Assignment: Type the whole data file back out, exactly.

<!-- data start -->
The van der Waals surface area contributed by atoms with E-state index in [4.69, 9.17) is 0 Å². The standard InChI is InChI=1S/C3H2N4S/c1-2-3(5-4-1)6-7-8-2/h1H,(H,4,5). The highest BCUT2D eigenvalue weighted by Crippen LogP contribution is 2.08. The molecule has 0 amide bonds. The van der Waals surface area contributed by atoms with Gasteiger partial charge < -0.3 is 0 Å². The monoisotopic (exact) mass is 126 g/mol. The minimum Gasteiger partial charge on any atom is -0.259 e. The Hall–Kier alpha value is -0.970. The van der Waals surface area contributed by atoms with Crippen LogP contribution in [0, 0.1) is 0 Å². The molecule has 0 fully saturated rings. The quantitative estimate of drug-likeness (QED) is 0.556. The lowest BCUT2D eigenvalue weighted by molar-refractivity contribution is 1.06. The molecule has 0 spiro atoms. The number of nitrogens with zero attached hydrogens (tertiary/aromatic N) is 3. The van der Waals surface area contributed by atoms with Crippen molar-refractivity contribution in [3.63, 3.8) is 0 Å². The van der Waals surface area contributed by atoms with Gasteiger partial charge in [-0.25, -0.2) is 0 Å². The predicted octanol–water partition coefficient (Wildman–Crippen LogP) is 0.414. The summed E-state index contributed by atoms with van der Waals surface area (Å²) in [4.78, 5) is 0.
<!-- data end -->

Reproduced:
The van der Waals surface area contributed by atoms with E-state index in [4.69, 9.17) is 0 Å². The standard InChI is InChI=1S/C3H2N4S/c1-2-3(5-4-1)6-7-8-2/h1H,(H,4,5). The highest BCUT2D eigenvalue weighted by Crippen LogP contribution is 2.08. The molecule has 0 amide bonds. The van der Waals surface area contributed by atoms with Gasteiger partial charge < -0.3 is 0 Å². The monoisotopic (exact) mass is 126 g/mol. The minimum Gasteiger partial charge on any atom is -0.259 e. The Hall–Kier alpha value is -0.970. The van der Waals surface area contributed by atoms with Crippen LogP contribution in [0, 0.1) is 0 Å². The molecule has 0 fully saturated rings. The quantitative estimate of drug-likeness (QED) is 0.556. The lowest BCUT2D eigenvalue weighted by molar-refractivity contribution is 1.06. The molecule has 0 spiro atoms. The number of nitrogens with zero attached hydrogens (tertiary/aromatic N) is 3. The van der Waals surface area contributed by atoms with Crippen molar-refractivity contribution in [3.63, 3.8) is 0 Å². The van der Waals surface area contributed by atoms with Gasteiger partial charge in [-0.25, -0.2) is 0 Å². The predicted octanol–water partition coefficient (Wildman–Crippen LogP) is 0.414. The summed E-state index contributed by atoms with van der Waals surface area (Å²) in [4.78, 5) is 0.